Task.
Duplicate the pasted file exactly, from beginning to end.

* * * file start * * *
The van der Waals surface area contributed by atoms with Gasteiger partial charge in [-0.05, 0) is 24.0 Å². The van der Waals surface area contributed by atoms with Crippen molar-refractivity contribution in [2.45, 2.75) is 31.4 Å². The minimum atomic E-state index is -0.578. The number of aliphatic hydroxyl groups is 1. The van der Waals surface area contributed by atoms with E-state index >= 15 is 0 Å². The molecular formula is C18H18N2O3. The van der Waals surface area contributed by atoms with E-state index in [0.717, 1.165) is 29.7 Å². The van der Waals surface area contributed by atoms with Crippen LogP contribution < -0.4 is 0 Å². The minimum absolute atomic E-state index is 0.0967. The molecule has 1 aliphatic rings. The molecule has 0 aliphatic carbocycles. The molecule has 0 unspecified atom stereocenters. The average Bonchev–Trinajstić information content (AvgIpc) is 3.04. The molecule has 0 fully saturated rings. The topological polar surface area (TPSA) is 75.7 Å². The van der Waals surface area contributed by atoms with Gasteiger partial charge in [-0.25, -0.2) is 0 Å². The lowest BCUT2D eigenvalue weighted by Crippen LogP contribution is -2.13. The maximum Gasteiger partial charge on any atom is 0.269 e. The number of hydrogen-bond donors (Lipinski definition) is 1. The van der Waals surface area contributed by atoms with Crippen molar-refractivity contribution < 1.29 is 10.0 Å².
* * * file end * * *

The van der Waals surface area contributed by atoms with Gasteiger partial charge in [-0.05, 0) is 24.0 Å². The van der Waals surface area contributed by atoms with Crippen molar-refractivity contribution in [2.45, 2.75) is 31.4 Å². The minimum atomic E-state index is -0.578. The number of aliphatic hydroxyl groups is 1. The van der Waals surface area contributed by atoms with E-state index >= 15 is 0 Å². The molecular formula is C18H18N2O3. The van der Waals surface area contributed by atoms with E-state index in [0.717, 1.165) is 29.7 Å². The van der Waals surface area contributed by atoms with Crippen LogP contribution < -0.4 is 0 Å². The minimum absolute atomic E-state index is 0.0967. The molecule has 1 aliphatic rings. The molecule has 0 aliphatic carbocycles. The molecule has 0 unspecified atom stereocenters. The average Bonchev–Trinajstić information content (AvgIpc) is 3.04. The molecule has 0 fully saturated rings. The topological polar surface area (TPSA) is 75.7 Å². The van der Waals surface area contributed by atoms with Gasteiger partial charge in [-0.25, -0.2) is 0 Å². The lowest BCUT2D eigenvalue weighted by Crippen LogP contribution is -2.13. The maximum Gasteiger partial charge on any atom is 0.269 e. The number of hydrogen-bond donors (Lipinski definition) is 1. The van der Waals surface area contributed by atoms with Crippen molar-refractivity contribution < 1.29 is 10.0 Å².